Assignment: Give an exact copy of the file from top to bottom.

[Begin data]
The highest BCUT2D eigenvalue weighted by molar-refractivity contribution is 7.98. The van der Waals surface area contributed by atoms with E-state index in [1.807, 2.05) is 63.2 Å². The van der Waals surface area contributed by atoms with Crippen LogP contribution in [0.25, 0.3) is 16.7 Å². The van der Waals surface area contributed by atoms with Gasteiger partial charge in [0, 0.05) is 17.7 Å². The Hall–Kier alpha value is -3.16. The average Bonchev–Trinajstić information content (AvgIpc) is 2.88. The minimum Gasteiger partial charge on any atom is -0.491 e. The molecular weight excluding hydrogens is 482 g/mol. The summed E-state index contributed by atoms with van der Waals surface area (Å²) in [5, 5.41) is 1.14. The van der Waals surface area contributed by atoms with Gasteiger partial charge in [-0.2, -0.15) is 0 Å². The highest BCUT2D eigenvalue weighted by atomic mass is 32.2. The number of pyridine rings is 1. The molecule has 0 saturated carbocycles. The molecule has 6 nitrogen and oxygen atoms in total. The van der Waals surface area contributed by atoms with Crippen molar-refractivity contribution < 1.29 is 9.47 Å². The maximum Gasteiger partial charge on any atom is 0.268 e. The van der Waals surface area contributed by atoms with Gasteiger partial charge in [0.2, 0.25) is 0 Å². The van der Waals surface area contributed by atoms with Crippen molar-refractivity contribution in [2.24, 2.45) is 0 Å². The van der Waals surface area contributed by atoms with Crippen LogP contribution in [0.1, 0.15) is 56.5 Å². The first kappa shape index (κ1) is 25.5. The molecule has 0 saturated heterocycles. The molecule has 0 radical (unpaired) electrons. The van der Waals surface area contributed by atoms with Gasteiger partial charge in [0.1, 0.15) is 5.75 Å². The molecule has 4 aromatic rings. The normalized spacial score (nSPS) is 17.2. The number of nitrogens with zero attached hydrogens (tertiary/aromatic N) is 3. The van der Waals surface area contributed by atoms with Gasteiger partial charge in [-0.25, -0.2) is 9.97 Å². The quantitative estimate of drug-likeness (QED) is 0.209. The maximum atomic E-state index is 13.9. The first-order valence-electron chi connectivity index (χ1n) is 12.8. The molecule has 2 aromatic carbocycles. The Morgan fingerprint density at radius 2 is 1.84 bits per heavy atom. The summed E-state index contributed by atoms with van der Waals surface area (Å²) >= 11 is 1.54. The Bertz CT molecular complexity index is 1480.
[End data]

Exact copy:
The highest BCUT2D eigenvalue weighted by molar-refractivity contribution is 7.98. The van der Waals surface area contributed by atoms with E-state index in [1.807, 2.05) is 63.2 Å². The van der Waals surface area contributed by atoms with Crippen LogP contribution in [0.25, 0.3) is 16.7 Å². The van der Waals surface area contributed by atoms with Gasteiger partial charge in [0, 0.05) is 17.7 Å². The Hall–Kier alpha value is -3.16. The average Bonchev–Trinajstić information content (AvgIpc) is 2.88. The minimum Gasteiger partial charge on any atom is -0.491 e. The molecular weight excluding hydrogens is 482 g/mol. The summed E-state index contributed by atoms with van der Waals surface area (Å²) in [5, 5.41) is 1.14. The van der Waals surface area contributed by atoms with Gasteiger partial charge in [-0.2, -0.15) is 0 Å². The highest BCUT2D eigenvalue weighted by atomic mass is 32.2. The number of pyridine rings is 1. The molecule has 0 saturated carbocycles. The molecule has 6 nitrogen and oxygen atoms in total. The van der Waals surface area contributed by atoms with Crippen molar-refractivity contribution < 1.29 is 9.47 Å². The maximum Gasteiger partial charge on any atom is 0.268 e. The van der Waals surface area contributed by atoms with Gasteiger partial charge in [0.2, 0.25) is 0 Å². The van der Waals surface area contributed by atoms with Crippen molar-refractivity contribution in [2.24, 2.45) is 0 Å². The van der Waals surface area contributed by atoms with Crippen LogP contribution in [0.1, 0.15) is 56.5 Å². The first kappa shape index (κ1) is 25.5. The molecule has 0 saturated heterocycles. The molecule has 0 radical (unpaired) electrons. The van der Waals surface area contributed by atoms with Gasteiger partial charge in [0.1, 0.15) is 5.75 Å². The molecule has 4 aromatic rings. The normalized spacial score (nSPS) is 17.2. The number of nitrogens with zero attached hydrogens (tertiary/aromatic N) is 3. The van der Waals surface area contributed by atoms with Gasteiger partial charge in [-0.25, -0.2) is 9.97 Å². The quantitative estimate of drug-likeness (QED) is 0.209. The maximum atomic E-state index is 13.9. The first-order valence-electron chi connectivity index (χ1n) is 12.8. The molecule has 2 aromatic carbocycles. The Morgan fingerprint density at radius 2 is 1.84 bits per heavy atom. The summed E-state index contributed by atoms with van der Waals surface area (Å²) >= 11 is 1.54. The Bertz CT molecular complexity index is 1480.